Minnie is one of our herd favorites for many reasons, including all those listed above. She has a lot of other great traits too. She is compact in size but holds her own in weight. She is very efficient at converting the grasses she consumes to meat and milk. Yes, Dexters are a dual purpose. We love her too because she has given us great offspring that is the base of our herd expansion. She is easy to maintain with no signs of lameness. She’s never been sick since she’s been here. Her hoofs wear down perfectly, causing no need for a hoof trimmer. She steadily holds her weight, even when nursing older calves. Literally, cows just don’t come any better than her. She’s a perfect little Dexter. She loves to play with the calves, run through the pastures kicking up her heels and acting like a kid.

Want to know what else is great? Since she’s a Dexter, she’s part of a breed that is known for it’s longevity! At six years old, she is just getting started in life. We’ve heard lots of great stories about Dexter’s that have lived well over 15 years of age. We are really looking forward to having her around for a very long time to come!

Now, onto what everyone loves to see….PICTURES!

This photo is from Dec. 2011. Minnie is the smaller of the two. Meanie (#43) is a year younger and much taller.
This photo is from Dec. 2011. Minnie is the smaller of the two. Meanie (#43) is a year younger and much taller.
Minnie in 2013 with her first calf born on the farm, Mini-Me.
Minnie in 2013 with her first calf born on the farm, Mini-Me.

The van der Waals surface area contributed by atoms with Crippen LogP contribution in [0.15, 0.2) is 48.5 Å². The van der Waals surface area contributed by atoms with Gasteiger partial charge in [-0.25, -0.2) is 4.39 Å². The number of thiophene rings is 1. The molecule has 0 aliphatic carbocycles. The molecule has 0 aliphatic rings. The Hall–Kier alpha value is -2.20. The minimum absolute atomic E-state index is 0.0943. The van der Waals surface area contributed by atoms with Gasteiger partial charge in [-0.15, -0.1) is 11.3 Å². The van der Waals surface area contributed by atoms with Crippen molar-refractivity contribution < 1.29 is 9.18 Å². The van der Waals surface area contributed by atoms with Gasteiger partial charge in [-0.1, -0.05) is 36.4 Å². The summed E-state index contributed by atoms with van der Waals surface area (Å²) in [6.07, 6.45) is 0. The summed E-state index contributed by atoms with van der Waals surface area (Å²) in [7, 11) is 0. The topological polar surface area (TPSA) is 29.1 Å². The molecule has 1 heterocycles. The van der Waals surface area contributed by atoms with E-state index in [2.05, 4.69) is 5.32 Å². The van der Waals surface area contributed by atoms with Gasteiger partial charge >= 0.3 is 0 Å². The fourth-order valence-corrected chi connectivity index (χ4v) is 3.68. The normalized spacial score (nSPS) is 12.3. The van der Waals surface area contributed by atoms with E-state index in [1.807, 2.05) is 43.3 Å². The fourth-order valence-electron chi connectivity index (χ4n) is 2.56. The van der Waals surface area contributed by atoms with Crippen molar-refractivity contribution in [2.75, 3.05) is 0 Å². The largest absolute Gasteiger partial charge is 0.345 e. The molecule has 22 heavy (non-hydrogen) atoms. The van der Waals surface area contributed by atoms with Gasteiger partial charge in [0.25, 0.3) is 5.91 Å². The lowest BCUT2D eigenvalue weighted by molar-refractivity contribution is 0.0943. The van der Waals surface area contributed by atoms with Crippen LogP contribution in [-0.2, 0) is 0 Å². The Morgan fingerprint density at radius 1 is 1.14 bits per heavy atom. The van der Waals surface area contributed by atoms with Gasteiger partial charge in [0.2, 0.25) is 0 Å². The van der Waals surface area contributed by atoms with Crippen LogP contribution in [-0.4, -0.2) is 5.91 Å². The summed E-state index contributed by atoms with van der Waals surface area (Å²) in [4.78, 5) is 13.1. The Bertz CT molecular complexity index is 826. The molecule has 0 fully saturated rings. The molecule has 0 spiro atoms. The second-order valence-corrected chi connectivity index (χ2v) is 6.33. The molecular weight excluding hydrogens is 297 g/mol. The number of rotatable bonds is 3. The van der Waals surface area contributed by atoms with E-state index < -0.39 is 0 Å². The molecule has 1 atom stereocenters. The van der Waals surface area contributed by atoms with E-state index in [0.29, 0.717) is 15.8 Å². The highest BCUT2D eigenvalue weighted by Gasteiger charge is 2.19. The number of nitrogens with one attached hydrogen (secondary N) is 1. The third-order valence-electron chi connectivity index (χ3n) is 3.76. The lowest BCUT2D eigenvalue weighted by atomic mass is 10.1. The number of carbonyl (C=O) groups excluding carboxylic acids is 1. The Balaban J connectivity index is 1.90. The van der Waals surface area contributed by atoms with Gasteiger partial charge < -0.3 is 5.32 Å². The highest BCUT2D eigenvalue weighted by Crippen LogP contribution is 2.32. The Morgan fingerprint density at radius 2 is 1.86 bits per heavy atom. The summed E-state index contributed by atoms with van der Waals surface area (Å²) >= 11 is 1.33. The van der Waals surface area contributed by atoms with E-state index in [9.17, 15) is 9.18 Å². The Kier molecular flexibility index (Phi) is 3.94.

Minnie and several of the other Dexters are out playing in the snow. Dexters LOVE days like this and are often found out playing like this.
Minnie and several of the other Dexters are out playing in the snow. Dexters LOVE days like this and are often found out playing like this. Minnie is the center animal.
Look at that face! She is just the sweetest girl.
Look at that face! She is just the sweetest girl.
Minnie is the second from the left. All these animals are standing on a level spot, just over the brink of this field. Her daughter, Mini-Me, is the fourth from the left.
Minnie is the second from the left. All these animals are standing on a level spot, just over the brink of this field. Her daughter, Mini-Me, is the fourth from the left. (Sorry about the poor image quality)
Minnie is the one with her head up, tail curled and looks like she's smiling.
Minnie is the one with her head up, tail curled and looks like she’s in pure bliss.

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Weaning and Training

Well, life sure has kept me busy lately. I think I’ve eaten more breakfast for dinner lately than I ever thought possible. I have been super busy trying to keep up with my son’s wrestling tournaments, photography work, a new writing job, the farm and filling in for another farm while the owners went on vacation. It’s been a rough few weeks to say the least.

Now as we sit, discussing upcoming changes and events, there is so much to get done for 2014 on our farm. My head seems to swirl in a hundred different directions at just the thought of it all. Dividing animals, separating bulls from cows and last years calves from their momma’s, is next up in line. I’ve had a few people asking me lately what we do, how and why. So I guess it’s time to discuss it. First off, our beef breed (Irish Dexter) are really good mothers. We like to leave the calves with their mom’s as long as possible. It helps the calves continue to grow good and gives them the availability of having fresh warm milk from their mother through the cold of winter. Normally, we start pulling calves away from their mothers just about the time spring comes in March. This year, spring hasn’t even showed any signs of arriving anytime soon, unfortunately. That being said, we are still going to need to take the calves out of the paddocks. They will be shifted to the calf pens.